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UML for the Software Developer, Part 1: Building Classes

Whatever language you code in, however you feel about documentation, and whichever process you ascribe to—you will need to model. Whether those models are in a formal charter, reference document, part of a diagram, or on the back of a napkin, you as a software developer will end up using models or modeling yourself.


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hy do we need to model software? After all, aren't the acts of coding and refactoring of that code enough? That depends on what is meant by enough! You could code up some software, hand it in, and go through a constant refactoring process with the client. This is how most software is developed today. However, times are changing. A decade ago, a game would have been developed by a single developer in the basement. Graphics were primitive and it was enough to produce a few sprites, some cute screens, and an occasional story line. Today it takes a team of experts. Graphics gods, story tellers, and code gurus all come together to develop the newest and latest games. The bar has been raised. This is the future of software development—the developer will be joined by requirements experts, GUI masters, and software designers/architects. The teams that operate this way will raise the bar for the client, just as in the game industry. Communicating in bits, bytes, and code will be replaced by a common language, from requirements and design to coding and transition. Code will be developed from common models to meet the client's requirements and needs. This is why you need to know something about modeling software.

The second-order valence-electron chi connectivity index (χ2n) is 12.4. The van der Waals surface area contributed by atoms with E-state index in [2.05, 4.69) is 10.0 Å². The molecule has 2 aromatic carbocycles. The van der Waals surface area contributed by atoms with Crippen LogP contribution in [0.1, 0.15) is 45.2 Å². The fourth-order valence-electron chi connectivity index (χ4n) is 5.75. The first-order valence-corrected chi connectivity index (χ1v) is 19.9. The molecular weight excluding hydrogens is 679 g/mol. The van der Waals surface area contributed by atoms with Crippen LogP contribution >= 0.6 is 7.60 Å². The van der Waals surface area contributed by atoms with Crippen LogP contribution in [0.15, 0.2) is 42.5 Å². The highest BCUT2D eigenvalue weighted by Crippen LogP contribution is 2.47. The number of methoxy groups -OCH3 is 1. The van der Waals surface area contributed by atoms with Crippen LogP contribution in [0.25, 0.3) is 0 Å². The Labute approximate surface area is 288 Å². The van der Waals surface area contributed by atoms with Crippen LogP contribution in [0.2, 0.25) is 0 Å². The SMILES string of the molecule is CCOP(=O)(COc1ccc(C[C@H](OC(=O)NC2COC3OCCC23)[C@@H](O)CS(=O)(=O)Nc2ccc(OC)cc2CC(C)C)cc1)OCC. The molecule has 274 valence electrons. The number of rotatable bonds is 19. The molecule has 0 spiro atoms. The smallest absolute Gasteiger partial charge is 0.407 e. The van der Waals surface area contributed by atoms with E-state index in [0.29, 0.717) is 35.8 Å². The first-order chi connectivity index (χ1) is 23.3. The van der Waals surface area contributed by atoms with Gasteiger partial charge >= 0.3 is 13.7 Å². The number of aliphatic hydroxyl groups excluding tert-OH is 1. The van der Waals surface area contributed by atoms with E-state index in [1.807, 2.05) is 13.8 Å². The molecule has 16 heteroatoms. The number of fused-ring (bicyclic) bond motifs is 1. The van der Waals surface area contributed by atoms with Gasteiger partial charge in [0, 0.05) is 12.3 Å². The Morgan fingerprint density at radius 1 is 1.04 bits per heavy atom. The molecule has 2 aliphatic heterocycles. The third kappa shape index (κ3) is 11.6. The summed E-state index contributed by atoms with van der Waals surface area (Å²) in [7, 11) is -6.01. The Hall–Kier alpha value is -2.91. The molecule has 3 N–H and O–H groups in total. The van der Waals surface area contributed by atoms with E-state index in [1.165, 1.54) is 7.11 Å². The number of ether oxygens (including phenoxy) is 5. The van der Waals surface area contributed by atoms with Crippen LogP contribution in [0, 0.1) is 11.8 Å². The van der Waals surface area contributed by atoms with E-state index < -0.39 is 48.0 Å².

Modeling software requires a standard language. This is not a new concept, but until recently there were many standards from the structured diagrams of IBM, Data-Flow, IDEF0, OMT, and Yourdan, to the dozens of other modeling standards. Today one language is fast becoming the standard. The Object Management Group (OMG) has adopted the Unified Modeling Language, or UML, and it is approaching critical mass for becoming the only standard for modeling software. (See the sidebar, "A Brief History of UML") UML for the Software Developer
While UML has 16 different diagram types for modeling, we will concern ourselves with only three. Each of the three modeling diagrams represents a different facet of software and they work together to complete a picture.

In object-orientated design and development we focus on classes, their behavior, and how they relate to reality. In UML, these three areas are represented by static diagrams, behavior diagrams, and physical diagrams respectively. In this article we will focus on class diagrams. The first part covered here will look at how classes are represented in UML and how they relate to code. The second part (which will be in the next article) will cover how the classes relate to one another.



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